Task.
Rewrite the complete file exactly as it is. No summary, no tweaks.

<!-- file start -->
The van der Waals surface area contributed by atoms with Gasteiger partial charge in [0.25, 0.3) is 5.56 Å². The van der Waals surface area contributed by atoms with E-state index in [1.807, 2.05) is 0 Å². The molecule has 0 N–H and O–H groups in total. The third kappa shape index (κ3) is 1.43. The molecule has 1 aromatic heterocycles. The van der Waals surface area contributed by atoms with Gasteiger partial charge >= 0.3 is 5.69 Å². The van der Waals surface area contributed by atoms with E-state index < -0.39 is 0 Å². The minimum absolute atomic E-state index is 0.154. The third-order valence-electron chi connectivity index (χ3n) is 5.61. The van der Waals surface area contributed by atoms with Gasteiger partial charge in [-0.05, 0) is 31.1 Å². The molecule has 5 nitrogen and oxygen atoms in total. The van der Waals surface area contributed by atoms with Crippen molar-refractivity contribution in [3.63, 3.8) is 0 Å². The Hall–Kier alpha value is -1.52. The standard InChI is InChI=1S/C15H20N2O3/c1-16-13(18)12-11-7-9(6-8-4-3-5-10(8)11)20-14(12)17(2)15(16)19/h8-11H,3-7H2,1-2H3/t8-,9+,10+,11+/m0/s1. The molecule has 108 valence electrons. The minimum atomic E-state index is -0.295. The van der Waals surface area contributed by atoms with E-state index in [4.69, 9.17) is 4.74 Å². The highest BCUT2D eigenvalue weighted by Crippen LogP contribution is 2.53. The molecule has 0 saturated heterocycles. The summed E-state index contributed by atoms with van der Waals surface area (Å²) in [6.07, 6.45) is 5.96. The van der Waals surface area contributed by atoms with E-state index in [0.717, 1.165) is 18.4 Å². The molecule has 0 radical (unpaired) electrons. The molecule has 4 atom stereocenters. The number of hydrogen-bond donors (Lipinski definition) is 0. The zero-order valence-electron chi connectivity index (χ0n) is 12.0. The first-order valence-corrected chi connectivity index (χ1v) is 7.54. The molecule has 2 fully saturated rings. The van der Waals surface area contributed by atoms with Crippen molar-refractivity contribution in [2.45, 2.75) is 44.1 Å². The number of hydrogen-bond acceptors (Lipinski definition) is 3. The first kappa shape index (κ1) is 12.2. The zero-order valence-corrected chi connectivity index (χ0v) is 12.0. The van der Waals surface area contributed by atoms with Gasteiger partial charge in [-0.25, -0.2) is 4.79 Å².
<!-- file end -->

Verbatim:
The van der Waals surface area contributed by atoms with Gasteiger partial charge in [0.25, 0.3) is 5.56 Å². The van der Waals surface area contributed by atoms with E-state index in [1.807, 2.05) is 0 Å². The molecule has 0 N–H and O–H groups in total. The third kappa shape index (κ3) is 1.43. The molecule has 1 aromatic heterocycles. The van der Waals surface area contributed by atoms with Gasteiger partial charge >= 0.3 is 5.69 Å². The van der Waals surface area contributed by atoms with E-state index < -0.39 is 0 Å². The minimum absolute atomic E-state index is 0.154. The third-order valence-electron chi connectivity index (χ3n) is 5.61. The van der Waals surface area contributed by atoms with Gasteiger partial charge in [-0.05, 0) is 31.1 Å². The molecule has 5 nitrogen and oxygen atoms in total. The van der Waals surface area contributed by atoms with Crippen molar-refractivity contribution in [3.63, 3.8) is 0 Å². The Hall–Kier alpha value is -1.52. The standard InChI is InChI=1S/C15H20N2O3/c1-16-13(18)12-11-7-9(6-8-4-3-5-10(8)11)20-14(12)17(2)15(16)19/h8-11H,3-7H2,1-2H3/t8-,9+,10+,11+/m0/s1. The molecule has 108 valence electrons. The minimum atomic E-state index is -0.295. The van der Waals surface area contributed by atoms with E-state index in [4.69, 9.17) is 4.74 Å². The highest BCUT2D eigenvalue weighted by Crippen LogP contribution is 2.53. The molecule has 0 saturated heterocycles. The summed E-state index contributed by atoms with van der Waals surface area (Å²) in [6.07, 6.45) is 5.96. The van der Waals surface area contributed by atoms with E-state index in [0.717, 1.165) is 18.4 Å². The molecule has 0 radical (unpaired) electrons. The molecule has 4 atom stereocenters. The number of hydrogen-bond donors (Lipinski definition) is 0. The zero-order valence-electron chi connectivity index (χ0n) is 12.0. The first-order valence-corrected chi connectivity index (χ1v) is 7.54. The molecule has 2 fully saturated rings. The van der Waals surface area contributed by atoms with Crippen molar-refractivity contribution in [2.45, 2.75) is 44.1 Å². The number of hydrogen-bond acceptors (Lipinski definition) is 3. The first kappa shape index (κ1) is 12.2. The zero-order valence-corrected chi connectivity index (χ0v) is 12.0. The van der Waals surface area contributed by atoms with Gasteiger partial charge in [-0.25, -0.2) is 4.79 Å².